The SkyTechSport Ski & Fit is part interactive video game, part invigorating exercise machine. The impressive system has a massive display and sound system that throws users right into the middle of a ski race course. You fine-tune your snow technique and work your muscles while sliding around on either skis or a snowboard, shooting down virtual slopes and carving around gates.
At ISPO Munich, SkyTechSport revealed its latest simulator system, which is built around a replica of the Sochi 2014 Olympic Downhill course. Unlike past Ski & Fit machines, which were tuned for the slower speeds of slalom and GS, the new machines recreate the different G-forces, vibrations and compression effects of fast, furious downhill racing, more accurately simulating Olympic-level downhill racing.
On the video side, SkyTechSport GPS-scanned the entirety of the Olympic course. Not only can users carve through every turn and hit every jump, but they enjoy an accurate digital replica right down to the surrounding trees. The company says that several Olympic teams even used the simulators to prepare for Sochi. It is currently planning on GPS-scanning additional famous mountains and ski runs, including Zermatt and Beaver Creek.
In addition to selling retail units to businesses and consumers, SkyTechSport has training studio locations in Munich and Beverly Hills.
The German-made Baraquda made us do a double-take because it looked like a jet ski at first – it's 7 in (18 cm) shorter than the Sea-Doo Spark – but then we noticed the cockpit with side-by-side seating in place of the usual sit-atop, tandem seating common on PWCs. The Baraquda BAQ 261 also has an outboard motor in place of a water jet system. The little boat is available with either 15- or 30-hp motors, offering top speeds up to 70 km/h (44 mph). The company explains that the trimaran-style hull ensures stability and performance. With a starting price of €3,490 (US$4,785), it occupies the same fun-and-affordable territory as the Sea-Doo Spark. The boat wasn't a brand new debut, but we ran into it for the first time in Dusseldorf.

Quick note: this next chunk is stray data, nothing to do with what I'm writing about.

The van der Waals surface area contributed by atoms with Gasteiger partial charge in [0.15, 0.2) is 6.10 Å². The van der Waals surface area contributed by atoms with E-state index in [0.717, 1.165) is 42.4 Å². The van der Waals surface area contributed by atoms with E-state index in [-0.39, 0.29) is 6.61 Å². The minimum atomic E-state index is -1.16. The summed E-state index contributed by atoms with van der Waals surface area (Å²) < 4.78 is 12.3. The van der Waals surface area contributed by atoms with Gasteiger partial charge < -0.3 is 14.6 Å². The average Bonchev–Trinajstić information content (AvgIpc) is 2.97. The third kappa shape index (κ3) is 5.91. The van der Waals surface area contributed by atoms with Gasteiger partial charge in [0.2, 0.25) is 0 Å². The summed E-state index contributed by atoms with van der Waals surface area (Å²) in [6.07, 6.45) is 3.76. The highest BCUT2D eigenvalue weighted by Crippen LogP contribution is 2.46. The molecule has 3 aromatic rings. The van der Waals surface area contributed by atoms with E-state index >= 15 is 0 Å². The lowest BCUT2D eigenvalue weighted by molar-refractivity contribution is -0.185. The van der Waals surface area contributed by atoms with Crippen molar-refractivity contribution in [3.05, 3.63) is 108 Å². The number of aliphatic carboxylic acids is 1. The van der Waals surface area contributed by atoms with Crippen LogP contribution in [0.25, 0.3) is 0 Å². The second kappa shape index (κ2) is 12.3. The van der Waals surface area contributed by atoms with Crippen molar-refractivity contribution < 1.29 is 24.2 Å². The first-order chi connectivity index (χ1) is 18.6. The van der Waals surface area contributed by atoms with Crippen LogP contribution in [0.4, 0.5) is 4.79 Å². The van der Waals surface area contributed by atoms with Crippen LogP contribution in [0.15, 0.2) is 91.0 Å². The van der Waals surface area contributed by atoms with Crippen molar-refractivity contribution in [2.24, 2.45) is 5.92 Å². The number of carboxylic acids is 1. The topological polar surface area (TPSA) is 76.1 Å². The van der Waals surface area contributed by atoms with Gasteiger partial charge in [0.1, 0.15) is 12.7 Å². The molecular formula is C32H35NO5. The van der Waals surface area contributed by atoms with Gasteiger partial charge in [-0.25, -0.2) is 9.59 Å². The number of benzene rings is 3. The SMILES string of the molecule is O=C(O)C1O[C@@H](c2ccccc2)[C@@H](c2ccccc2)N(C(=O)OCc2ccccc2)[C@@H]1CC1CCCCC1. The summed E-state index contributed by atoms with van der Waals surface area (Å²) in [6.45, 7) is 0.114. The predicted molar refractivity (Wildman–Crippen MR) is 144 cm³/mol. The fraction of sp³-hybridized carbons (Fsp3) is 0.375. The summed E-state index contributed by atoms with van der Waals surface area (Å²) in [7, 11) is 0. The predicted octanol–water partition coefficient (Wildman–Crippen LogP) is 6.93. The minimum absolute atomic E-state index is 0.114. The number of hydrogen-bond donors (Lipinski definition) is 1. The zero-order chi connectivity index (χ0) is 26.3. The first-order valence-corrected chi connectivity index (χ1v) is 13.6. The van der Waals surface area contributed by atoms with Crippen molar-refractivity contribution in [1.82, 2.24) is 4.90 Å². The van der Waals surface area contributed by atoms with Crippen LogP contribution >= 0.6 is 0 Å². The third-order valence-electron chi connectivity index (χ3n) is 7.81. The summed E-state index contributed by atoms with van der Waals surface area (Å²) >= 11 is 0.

The ISPO BrandNew room, dedicated to innovative gear brought forward by newer start-ups, had a strong focus on bike gear. The Loopwheels bike we discussed above and the Troytec Revolution were the most interesting of that gear, but there were several smaller pieces that also caught our attention.
Hailing from Alberta, Canada, Pub Pedals took home the BrandNew Award for accessories. The smart accessory pedals are designed to temporarily transform clip-in egg beaters into flat, casual platform pedals, so you don't have to put on your bike shoes if you're just rolling down the street to the store or a friend's house (or pub). Just slide the pedals on and off as needed.